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Implementing Coverage and Payment Initiatives: Results from a 50-State Medicaid Budget Survey for State Fiscal Years 2016 and 2017

Introduction

Medicaid has become one of the nation’s most important health care programs, now providing health insurance coverage to more than one in five Americans, and accounting for over one-sixth of all U.S. health care expenditures.1 The Medicaid program continues to change, as policy makers in each state seek to improve their program, responding to changes in the economy, the broader health system, state budgets and policy priorities, and in recent years, to requirements and opportunities in the Affordable Care Act (ACA) as well as new guidance and regulations. In many ways, state Medicaid programs are national leaders in delivery and payment system initiatives designed to improve health care and outcomes, and to control health care spending.

This report examines the reforms, policy changes and initiatives that occurred in FY 2016 and those adopted for implementation for FY 2017 (which began for most states on July 1, 20162). The findings in this report are drawn from the annual budget survey of Medicaid officials in all 50 states and the District of Columbia conducted by the Kaiser Commission on Medicaid and the Uninsured (KCMU) and Health Management Associates (HMA), in collaboration with the National Association of Medicaid Directors (NAMD). This was the sixteenth annual survey, which has been conducted at the beginning of each state fiscal year from FY 2002 through FY 2017.3 (Copies of previous reports are archived here.)

The KCMU/HMA Medicaid survey on which this report is based was conducted from June through August 2016. The survey was sent to each state Medicaid director in June 2016. Directors and their staff provided data for this report in their written survey response and through a follow-up telephone interview. All 50 states and DC completed surveys and participated in telephone interview discussions between June and August 2016. The survey instrument is included as an appendix of this report.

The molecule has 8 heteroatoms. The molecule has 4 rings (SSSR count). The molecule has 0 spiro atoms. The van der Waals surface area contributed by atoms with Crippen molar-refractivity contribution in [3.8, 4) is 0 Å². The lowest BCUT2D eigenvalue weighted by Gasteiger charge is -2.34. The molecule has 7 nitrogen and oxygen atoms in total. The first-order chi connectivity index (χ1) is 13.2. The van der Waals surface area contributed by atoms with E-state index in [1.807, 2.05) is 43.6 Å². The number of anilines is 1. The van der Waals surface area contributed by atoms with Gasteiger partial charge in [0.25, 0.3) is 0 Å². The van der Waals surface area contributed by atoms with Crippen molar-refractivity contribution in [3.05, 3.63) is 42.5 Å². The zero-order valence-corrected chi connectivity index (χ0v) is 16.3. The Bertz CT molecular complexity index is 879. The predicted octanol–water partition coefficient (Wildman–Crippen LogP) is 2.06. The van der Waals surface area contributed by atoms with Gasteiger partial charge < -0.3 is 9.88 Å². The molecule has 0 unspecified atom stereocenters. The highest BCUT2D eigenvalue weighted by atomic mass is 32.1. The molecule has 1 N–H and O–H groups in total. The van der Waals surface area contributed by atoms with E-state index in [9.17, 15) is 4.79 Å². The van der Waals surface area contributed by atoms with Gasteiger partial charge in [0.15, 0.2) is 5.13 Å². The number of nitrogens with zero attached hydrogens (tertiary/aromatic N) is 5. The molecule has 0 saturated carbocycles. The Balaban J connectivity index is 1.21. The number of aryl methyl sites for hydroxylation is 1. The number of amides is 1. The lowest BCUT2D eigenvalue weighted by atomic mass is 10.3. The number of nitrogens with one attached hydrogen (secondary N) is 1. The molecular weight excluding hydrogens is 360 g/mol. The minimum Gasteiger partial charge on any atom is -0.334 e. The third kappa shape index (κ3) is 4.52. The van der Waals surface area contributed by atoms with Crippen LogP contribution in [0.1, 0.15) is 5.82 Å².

The survey collects some data about Medicaid policies in place during a base year, but focuses on changes from year-to-year. For FY 2017, the survey includes policy changes implemented at the beginning of the year, or for which a definite decision has been made to implement during the fiscal year; it does not include policy changes under consideration but for which a definite decision on implementation has not been made. Medicaid policy makers know that policies adopted for the upcoming year are sometimes delayed or not implemented for reasons related to legal, fiscal, administrative, systems or political considerations, or due to delays in approval from CMS. The District of Columbia is counted as a state for the purposes of this report; the counts of state policies or policy actions that are interspersed throughout this report include survey responses from the 51 “states” (including DC). Key findings of this survey, along with state-by-state tables providing more detailed information, are described in the following sections of this report:

Executive Summary Eligibility, Enrollment, Premiums, and Copayments

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Filling the need for trusted information on national health issues, the Kaiser Family Foundation is a nonprofit organization based in Menlo Park, California.